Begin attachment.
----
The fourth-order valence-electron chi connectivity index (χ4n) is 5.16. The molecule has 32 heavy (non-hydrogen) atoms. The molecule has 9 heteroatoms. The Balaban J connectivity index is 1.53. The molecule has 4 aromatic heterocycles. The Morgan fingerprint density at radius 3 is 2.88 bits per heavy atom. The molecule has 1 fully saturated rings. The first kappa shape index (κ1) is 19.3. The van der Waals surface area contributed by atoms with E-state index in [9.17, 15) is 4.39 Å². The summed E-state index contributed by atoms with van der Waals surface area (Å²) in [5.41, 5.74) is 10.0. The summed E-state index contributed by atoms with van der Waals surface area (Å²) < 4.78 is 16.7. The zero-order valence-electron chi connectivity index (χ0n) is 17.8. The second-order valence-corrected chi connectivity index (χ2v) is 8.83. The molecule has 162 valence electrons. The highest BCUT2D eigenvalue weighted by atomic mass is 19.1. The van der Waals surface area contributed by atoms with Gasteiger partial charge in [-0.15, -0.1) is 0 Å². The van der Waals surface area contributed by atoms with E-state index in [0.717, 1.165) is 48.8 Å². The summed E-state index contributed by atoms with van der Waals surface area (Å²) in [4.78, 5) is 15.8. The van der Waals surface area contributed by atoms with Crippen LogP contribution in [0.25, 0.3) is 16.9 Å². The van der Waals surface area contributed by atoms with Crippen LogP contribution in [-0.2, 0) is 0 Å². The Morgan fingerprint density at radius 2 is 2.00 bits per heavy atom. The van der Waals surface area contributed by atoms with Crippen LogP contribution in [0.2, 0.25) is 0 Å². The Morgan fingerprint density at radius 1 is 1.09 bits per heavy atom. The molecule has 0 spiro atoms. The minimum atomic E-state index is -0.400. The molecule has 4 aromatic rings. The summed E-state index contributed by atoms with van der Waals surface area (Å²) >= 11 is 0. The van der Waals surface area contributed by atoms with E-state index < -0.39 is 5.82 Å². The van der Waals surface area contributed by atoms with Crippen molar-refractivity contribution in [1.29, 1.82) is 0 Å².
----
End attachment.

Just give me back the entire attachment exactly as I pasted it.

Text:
The fourth-order valence-electron chi connectivity index (χ4n) is 5.16. The molecule has 32 heavy (non-hydrogen) atoms. The molecule has 9 heteroatoms. The Balaban J connectivity index is 1.53. The molecule has 4 aromatic heterocycles. The Morgan fingerprint density at radius 3 is 2.88 bits per heavy atom. The molecule has 1 fully saturated rings. The first kappa shape index (κ1) is 19.3. The van der Waals surface area contributed by atoms with E-state index in [9.17, 15) is 4.39 Å². The summed E-state index contributed by atoms with van der Waals surface area (Å²) in [5.41, 5.74) is 10.0. The summed E-state index contributed by atoms with van der Waals surface area (Å²) < 4.78 is 16.7. The zero-order valence-electron chi connectivity index (χ0n) is 17.8. The second-order valence-corrected chi connectivity index (χ2v) is 8.83. The molecule has 162 valence electrons. The highest BCUT2D eigenvalue weighted by atomic mass is 19.1. The van der Waals surface area contributed by atoms with Gasteiger partial charge in [-0.15, -0.1) is 0 Å². The van der Waals surface area contributed by atoms with E-state index in [0.717, 1.165) is 48.8 Å². The summed E-state index contributed by atoms with van der Waals surface area (Å²) in [4.78, 5) is 15.8. The van der Waals surface area contributed by atoms with Crippen LogP contribution in [0.25, 0.3) is 16.9 Å². The van der Waals surface area contributed by atoms with Crippen LogP contribution in [-0.2, 0) is 0 Å². The Morgan fingerprint density at radius 2 is 2.00 bits per heavy atom. The van der Waals surface area contributed by atoms with Crippen LogP contribution in [0.2, 0.25) is 0 Å². The Morgan fingerprint density at radius 1 is 1.09 bits per heavy atom. The molecule has 0 spiro atoms. The minimum atomic E-state index is -0.400. The molecule has 4 aromatic rings. The summed E-state index contributed by atoms with van der Waals surface area (Å²) >= 11 is 0. The van der Waals surface area contributed by atoms with E-state index < -0.39 is 5.82 Å². The van der Waals surface area contributed by atoms with Crippen molar-refractivity contribution in [1.29, 1.82) is 0 Å².